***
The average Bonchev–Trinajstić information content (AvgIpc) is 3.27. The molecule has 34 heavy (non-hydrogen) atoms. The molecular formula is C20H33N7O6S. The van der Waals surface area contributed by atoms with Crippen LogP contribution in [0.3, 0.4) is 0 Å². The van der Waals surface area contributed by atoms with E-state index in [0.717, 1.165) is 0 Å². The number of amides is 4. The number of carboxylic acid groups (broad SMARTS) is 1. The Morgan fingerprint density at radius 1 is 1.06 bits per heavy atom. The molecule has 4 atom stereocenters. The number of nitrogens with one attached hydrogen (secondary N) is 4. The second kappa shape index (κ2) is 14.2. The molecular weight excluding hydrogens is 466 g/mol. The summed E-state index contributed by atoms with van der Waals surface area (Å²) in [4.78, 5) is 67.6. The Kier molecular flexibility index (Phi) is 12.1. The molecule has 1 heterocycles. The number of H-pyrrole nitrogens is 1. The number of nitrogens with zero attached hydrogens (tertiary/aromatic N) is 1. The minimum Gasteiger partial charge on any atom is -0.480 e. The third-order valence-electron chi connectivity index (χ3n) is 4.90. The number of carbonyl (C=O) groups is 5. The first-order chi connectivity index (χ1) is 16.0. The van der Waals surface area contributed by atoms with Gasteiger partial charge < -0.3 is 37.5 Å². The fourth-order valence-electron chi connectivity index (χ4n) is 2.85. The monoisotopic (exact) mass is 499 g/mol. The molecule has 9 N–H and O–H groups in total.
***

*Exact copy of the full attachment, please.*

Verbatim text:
The average Bonchev–Trinajstić information content (AvgIpc) is 3.27. The molecule has 34 heavy (non-hydrogen) atoms. The molecular formula is C20H33N7O6S. The van der Waals surface area contributed by atoms with Crippen LogP contribution in [0.3, 0.4) is 0 Å². The van der Waals surface area contributed by atoms with E-state index in [0.717, 1.165) is 0 Å². The number of amides is 4. The number of carboxylic acid groups (broad SMARTS) is 1. The Morgan fingerprint density at radius 1 is 1.06 bits per heavy atom. The molecule has 4 atom stereocenters. The number of nitrogens with one attached hydrogen (secondary N) is 4. The second kappa shape index (κ2) is 14.2. The molecular weight excluding hydrogens is 466 g/mol. The summed E-state index contributed by atoms with van der Waals surface area (Å²) in [4.78, 5) is 67.6. The Kier molecular flexibility index (Phi) is 12.1. The molecule has 1 heterocycles. The number of H-pyrrole nitrogens is 1. The number of nitrogens with zero attached hydrogens (tertiary/aromatic N) is 1. The minimum Gasteiger partial charge on any atom is -0.480 e. The third-order valence-electron chi connectivity index (χ3n) is 4.90. The number of carbonyl (C=O) groups is 5. The first-order chi connectivity index (χ1) is 16.0. The van der Waals surface area contributed by atoms with Gasteiger partial charge < -0.3 is 37.5 Å². The fourth-order valence-electron chi connectivity index (χ4n) is 2.85. The monoisotopic (exact) mass is 499 g/mol. The molecule has 9 N–H and O–H groups in total.